If you have morning sickness there are certain food and drinks that can help. Nutritionist Rosie Letts explains what is best to eat…
symptoms – it’s just knowing
ones to eat
The second you see double blue lines, you’re encouraged to fill your plate with healthy and nutritiously-dense ingredients, however, if you’re experiencing morning sickness, it’s can be the last thing you feel like doing! However, skipping meals can make morning sickness worse. ‘Low blood sugar and the associated hunger pangs trigger nausea’ says Nutritionist Rosie Letts, founder of
Rosie Letts Nutrition.
Here are the nutritionist-approved foods that can help with morning sickness, plus some top tips on how you can ease symptoms…
7 foods that help morning sickness
1) Anything cold
Take solace in your freezer drawer and snack on cold treats to get you through morning sickness. As tempting as it is, we’re
suggesting to gorge on Ben & Jerrys cookie dough ice cream for four months (though a little bit of what you fancy never hurt anyone!)
“Ideally homemade ice lollies or frozen yogurt. Hot food is more likely to contain an aroma that triggers your gag reflex.” explains Rosie.
Check out Rosie’s
The citrus powerhouse, full of vitamin C, folate, potassium, can also help ease morning sickness symptoms.
“The refreshing smell and taste can calm your stomach when morning sickness hits. Hot water with lemon and ginger is particularly soothing.” says Rosie.
You can always count on soup to make you feel a little more human, when you’re feeling under the weather.
“Soup is a great way to get protein and vegetables into your diet when you don’t feel like you can stomach real foods.” says Rosie. Try a homemade soup, which you can batch-cook and keep in the freezer.
4) Carbonated drinks
Carbonated drinks can help feelings of sickness, but avoid those with a high sugar content. Artificial sugar should be avoided too.
“Carbonation helps reduce acidity in the stomach with can reduce nausea. It’s important not to go for anything too sweet. I like Innocent Bubbles or Nix & Kix.” says Rosie.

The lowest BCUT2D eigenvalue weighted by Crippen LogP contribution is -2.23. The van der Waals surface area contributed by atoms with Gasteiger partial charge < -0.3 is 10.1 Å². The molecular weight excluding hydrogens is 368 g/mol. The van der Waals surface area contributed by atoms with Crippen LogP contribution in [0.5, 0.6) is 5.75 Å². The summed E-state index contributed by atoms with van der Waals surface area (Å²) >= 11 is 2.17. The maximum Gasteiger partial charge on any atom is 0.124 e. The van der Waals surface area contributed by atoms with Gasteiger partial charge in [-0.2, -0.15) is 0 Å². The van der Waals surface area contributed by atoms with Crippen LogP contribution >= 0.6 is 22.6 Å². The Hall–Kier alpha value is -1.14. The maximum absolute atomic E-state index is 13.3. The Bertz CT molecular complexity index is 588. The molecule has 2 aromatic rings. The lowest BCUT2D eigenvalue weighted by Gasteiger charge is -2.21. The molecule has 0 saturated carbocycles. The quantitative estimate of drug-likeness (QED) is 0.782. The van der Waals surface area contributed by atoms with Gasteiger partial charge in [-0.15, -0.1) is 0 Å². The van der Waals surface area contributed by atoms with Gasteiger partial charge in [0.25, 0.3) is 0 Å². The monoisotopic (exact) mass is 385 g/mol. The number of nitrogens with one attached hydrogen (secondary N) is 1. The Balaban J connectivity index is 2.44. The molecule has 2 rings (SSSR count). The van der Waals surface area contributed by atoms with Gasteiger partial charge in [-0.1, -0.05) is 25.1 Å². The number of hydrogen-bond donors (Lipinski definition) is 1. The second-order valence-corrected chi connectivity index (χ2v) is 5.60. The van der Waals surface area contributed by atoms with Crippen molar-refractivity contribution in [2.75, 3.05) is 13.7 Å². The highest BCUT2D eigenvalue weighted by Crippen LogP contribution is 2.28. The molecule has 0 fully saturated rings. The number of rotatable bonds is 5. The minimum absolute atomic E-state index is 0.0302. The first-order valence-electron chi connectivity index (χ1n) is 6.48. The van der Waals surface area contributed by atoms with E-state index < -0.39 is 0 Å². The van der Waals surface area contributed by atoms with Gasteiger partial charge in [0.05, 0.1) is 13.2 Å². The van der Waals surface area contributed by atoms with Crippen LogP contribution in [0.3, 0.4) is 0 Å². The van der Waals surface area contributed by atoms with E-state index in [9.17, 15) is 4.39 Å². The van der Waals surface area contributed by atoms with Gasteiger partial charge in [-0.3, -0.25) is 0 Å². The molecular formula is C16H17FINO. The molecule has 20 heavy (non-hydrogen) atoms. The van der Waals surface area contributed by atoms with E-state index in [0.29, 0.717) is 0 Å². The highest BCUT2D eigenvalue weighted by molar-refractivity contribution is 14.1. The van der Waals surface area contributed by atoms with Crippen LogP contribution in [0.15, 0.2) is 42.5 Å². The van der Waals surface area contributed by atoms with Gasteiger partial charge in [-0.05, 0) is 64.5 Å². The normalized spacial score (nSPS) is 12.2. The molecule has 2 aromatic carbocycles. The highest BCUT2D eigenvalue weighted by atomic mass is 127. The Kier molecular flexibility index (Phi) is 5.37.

They’re great for on the go, too!
Add high carb foods to your shopping list including wholemeal bread and crackers.
“They can go a long way towards keeping morning sickness at bay. Particularly if eaten regularly and in small quantities. They keep blood sugar levels stable and are extremely easy to digest.” explains Rosie.
6) Ginger biscuits
“Ginger has long been used to aid digestion and reduce abdominal discomfort. Studies show that it may also help relieve the symptoms of nausea.” recommends Rosie, “Try sipping cold ginger ale or to add a slice of raw ginger to water or tea. Snacks such as gingerbread, or ginger cookies may also help.”
7) Peppermint tea
Peppermint tea can also help alleviate feelings of nausea pretty quickly. “Peppermint tea may help settle the stomach.” says Rosie.
Further tips which can help:
1. Eat little and often:
Low blood sugar and the associated hunger pangs trigger nausea, so it is best to eat something as soon as you wake up and then frequently throughout the day to avoid the feeling of hunger. Crackers or toast should be enough to settle your stomach when you cannot keep other foods down.
2. Stay hydrated:
Drink at least two litres of water daily to stay adequately hydrated, and more if you are vomiting. During pregnancy, it is important to drink small amounts of water throughout the day, and you may even find sparkling water more soothing on the stomach than still water. Top tip: if you are suffering from morning sickness, you may be losing key nutrients. As such, replenish your body with an isotonic drink or coconut water to replace lost electrolytes.
3. Get a good night’s sleep:
Try to sleep for at least 8 hours per night and rest whenever you feel tired. When you are tired, you are more likely to feel nauseous.
4. Vitamins can make you feel worse!
Take any vitamins and other supplements with food and plenty of water. If these are taken alone, the nutrients can overwhelm your digestive system and exacerbate your feeling of nausea.
5. Avoid fatty and spicy foods:
Some women find that these food groups intensify morning sickness, so it is best to avoid these during pregnancy.
Meet the expert:
Rosie is a qualified and registered Bristol nutritional therapist with a first class degree from The University of Westminster. As an avid foodie and prolific recipe developer, she is responsible for developing menus at some of Bristol and London’s most celebrated eateries. Visit Rosie’s site
, for expert tips and recipes.
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